Go to the Globe and Mail homepage

Jump to main navigationJump to main content

(Getty Images/iStockphoto)
(Getty Images/iStockphoto)

Safety

Kicking cellphones to the curb Add to ...

I read an interesting article online recently in Medical Daily titled Warning Signs of a Cellphone Addict. There’s a psychological term now to describe people who obsessively check for e-mails and messages – it’s called “nomophobia,” an abbreviation of no-mobile-phone phobia, which, of course, is the fear of being without a mobile phone.

More Related to this Story

A psychotherapist quoted in the article says cellphones are as addictive as slot machines and cause people to become disengaged from having face-to-face relationships.

“The lives of cellphone addicts are so contingent on their need to feel socially connected on their phones that, without mobile technology, they begin to express a sense of vulnerability that can trigger certain moods and behaviours,” wrote reporter Lizette Borreli.

I witness every day the excessive compulsion to check a mobile. I do not carry one personally, but all around me I see people who constantly take their phones from their pocket and nervously start pressing buttons. Often it’s the driver in the car next to me.

Whether cellphone usage is an addiction or an obsessive compulsive disorder I can’t say, but as a cause of traffic accidents and fatalities it is a major problem. The Ontario Provincial Police says distracted driving is cited as a causal factor in 30 to 50 per cent of traffic collisions in Ontario. Using a cellphone or device capable of texting is not the only cause of distraction, but using one behind the wheel can get you a fine of $155 in Ontario.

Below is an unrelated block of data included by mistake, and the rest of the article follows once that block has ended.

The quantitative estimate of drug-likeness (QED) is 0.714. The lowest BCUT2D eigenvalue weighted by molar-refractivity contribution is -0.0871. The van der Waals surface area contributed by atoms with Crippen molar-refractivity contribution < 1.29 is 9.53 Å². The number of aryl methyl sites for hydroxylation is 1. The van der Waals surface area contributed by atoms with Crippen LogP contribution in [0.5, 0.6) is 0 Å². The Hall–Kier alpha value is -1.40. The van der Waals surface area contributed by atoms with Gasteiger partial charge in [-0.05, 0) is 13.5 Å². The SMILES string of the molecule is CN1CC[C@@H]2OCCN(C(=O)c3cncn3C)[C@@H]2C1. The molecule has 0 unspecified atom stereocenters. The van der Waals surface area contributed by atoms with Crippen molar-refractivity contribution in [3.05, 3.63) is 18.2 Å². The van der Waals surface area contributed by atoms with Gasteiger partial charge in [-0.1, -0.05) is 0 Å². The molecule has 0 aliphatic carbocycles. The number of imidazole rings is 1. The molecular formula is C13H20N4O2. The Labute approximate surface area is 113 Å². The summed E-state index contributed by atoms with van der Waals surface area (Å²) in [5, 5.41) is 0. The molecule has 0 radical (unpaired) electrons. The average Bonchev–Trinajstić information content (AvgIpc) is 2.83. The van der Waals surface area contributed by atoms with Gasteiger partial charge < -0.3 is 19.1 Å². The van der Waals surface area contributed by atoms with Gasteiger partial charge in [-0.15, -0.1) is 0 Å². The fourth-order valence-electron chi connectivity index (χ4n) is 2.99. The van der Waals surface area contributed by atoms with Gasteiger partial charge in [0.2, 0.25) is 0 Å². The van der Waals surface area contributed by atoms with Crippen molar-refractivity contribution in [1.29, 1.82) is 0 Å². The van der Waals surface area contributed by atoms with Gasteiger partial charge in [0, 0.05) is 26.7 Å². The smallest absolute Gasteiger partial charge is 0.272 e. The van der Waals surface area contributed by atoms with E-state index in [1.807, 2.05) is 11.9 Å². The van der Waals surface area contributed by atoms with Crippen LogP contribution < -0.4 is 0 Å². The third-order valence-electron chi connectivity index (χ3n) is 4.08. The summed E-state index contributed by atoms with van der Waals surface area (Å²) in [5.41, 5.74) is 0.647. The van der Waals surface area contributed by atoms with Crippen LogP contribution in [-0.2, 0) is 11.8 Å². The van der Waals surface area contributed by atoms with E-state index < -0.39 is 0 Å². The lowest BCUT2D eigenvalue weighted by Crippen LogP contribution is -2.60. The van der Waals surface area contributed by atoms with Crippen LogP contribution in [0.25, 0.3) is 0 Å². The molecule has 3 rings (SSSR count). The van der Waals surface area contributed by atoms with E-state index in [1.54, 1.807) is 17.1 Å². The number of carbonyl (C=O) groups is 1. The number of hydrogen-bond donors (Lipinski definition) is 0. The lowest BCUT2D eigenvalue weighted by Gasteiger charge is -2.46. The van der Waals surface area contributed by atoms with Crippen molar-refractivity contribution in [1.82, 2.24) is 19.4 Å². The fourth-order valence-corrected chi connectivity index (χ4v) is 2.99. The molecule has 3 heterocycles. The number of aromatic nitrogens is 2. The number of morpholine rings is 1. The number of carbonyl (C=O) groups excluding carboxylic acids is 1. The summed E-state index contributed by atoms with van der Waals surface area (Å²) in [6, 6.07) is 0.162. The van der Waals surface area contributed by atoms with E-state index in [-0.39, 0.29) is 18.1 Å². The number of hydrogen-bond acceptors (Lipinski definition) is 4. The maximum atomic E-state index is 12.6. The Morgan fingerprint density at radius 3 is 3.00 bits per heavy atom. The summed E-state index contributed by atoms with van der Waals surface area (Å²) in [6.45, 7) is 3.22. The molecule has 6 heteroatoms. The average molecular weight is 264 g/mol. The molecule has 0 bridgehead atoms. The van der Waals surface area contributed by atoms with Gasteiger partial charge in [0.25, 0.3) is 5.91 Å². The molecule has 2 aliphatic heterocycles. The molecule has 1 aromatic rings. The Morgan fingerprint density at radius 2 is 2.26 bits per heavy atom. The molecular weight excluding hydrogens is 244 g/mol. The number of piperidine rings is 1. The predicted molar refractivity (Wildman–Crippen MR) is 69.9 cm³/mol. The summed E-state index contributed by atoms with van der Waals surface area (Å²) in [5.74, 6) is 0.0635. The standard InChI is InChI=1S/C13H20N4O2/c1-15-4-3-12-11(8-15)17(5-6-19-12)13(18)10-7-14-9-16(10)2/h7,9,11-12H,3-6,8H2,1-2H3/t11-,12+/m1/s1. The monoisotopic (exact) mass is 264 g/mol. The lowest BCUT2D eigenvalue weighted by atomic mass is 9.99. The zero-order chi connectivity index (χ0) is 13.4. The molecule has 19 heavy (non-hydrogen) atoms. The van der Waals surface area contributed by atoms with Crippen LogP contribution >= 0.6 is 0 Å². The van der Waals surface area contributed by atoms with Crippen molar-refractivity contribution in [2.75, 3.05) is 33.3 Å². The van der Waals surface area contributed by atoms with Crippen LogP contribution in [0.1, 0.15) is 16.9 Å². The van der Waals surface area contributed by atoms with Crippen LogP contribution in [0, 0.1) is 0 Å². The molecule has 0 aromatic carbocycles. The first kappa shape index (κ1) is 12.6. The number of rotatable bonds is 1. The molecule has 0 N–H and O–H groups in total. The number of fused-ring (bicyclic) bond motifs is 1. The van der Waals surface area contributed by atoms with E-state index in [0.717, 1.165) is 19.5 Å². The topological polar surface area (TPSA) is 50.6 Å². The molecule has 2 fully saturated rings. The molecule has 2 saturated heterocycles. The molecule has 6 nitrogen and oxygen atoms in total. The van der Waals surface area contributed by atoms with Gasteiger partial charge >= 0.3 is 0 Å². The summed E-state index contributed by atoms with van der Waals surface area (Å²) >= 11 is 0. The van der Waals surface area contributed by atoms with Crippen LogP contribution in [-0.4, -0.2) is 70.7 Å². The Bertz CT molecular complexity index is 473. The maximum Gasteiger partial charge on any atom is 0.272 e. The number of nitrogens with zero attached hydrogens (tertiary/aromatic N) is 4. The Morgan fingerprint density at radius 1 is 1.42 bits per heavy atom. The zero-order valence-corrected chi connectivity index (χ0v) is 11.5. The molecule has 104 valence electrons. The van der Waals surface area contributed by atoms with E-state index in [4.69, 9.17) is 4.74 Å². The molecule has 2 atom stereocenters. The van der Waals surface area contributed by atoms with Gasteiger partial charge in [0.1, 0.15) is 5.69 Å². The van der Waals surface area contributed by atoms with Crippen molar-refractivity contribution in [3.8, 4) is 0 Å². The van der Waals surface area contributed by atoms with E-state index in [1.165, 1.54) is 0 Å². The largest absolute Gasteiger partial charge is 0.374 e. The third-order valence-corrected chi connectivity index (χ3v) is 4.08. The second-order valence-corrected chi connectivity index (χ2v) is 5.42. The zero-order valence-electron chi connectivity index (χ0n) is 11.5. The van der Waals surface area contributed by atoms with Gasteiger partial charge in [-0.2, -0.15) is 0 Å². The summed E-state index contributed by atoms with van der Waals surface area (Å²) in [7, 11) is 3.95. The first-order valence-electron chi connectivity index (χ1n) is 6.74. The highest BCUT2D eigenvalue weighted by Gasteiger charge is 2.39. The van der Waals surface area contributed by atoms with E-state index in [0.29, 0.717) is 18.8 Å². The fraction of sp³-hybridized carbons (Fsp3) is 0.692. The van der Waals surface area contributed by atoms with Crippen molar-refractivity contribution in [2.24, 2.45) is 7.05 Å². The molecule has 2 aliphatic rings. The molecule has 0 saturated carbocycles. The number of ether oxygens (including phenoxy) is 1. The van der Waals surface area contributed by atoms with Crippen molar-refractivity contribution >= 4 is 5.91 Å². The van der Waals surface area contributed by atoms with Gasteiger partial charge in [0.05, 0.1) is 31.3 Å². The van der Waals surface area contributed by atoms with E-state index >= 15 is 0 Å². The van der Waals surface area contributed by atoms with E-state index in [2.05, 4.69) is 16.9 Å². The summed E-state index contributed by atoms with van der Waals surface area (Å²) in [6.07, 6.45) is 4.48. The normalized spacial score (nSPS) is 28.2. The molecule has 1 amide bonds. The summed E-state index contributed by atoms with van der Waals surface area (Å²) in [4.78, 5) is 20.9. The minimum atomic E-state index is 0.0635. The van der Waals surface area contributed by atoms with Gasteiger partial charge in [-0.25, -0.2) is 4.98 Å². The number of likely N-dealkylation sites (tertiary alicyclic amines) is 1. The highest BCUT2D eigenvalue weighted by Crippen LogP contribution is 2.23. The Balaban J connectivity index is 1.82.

That’s a good start, but a neighbouring jurisdiction is taking more serious measures. New York Governor Andrew Cuomo, a savvy politician if there ever was one, is on the issue. Last week, Cuomo said, “New York State is continuing to use every tool at its disposal to combat texting while driving.”

He has decided to set up special texting zones on the side of state highways and the thruway to allow motorists to pull over to use their phones. There will be 91 of them, using existing rest areas and service centres as a way to encourage drivers to get off the road before using their cellphone.

It’s hard to battle an addiction, but this is a sensible idea. The “texting zone” announcement is part of a big campaign by Cuomo’s government to fight cellphone use by drivers. New York has more unmarked police cars hunting for offenders and Cuomo proudly announced that troopers gave out 21,580 tickets this summer – a 365-per-cent increase over last year. New York has also increased the penalty for distracted driving from three to five demerit points on a driver’s licence.

It’s obvious that the cellphone obsession doesn’t go away when people get behind the wheel, but maybe the “texting zone” tactic will persuade a few people to pull over before using their phones.

If that’s not stimulus enough, then you should probably check out filmmaker Werner Herzog’s latest. It’s a 35-minute online documentary titled From One Second to the Next that should frighten you into submission. It describes in horrifying detail four accidents caused by drivers texting behind the wheel. The film was commissioned by AT&T to be shown to high schools, safety groups and government agencies across the United States.

Stopping distracted driving is good politics and I wouldn’t be surprised to see some of our own cellphone-addicted politicians taking notice soon.

Send your automotive maintenance and repair questions to globedrive@globeandmail.com

In the know

Most popular videos »

Highlights

More from The Globe and Mail

Most popular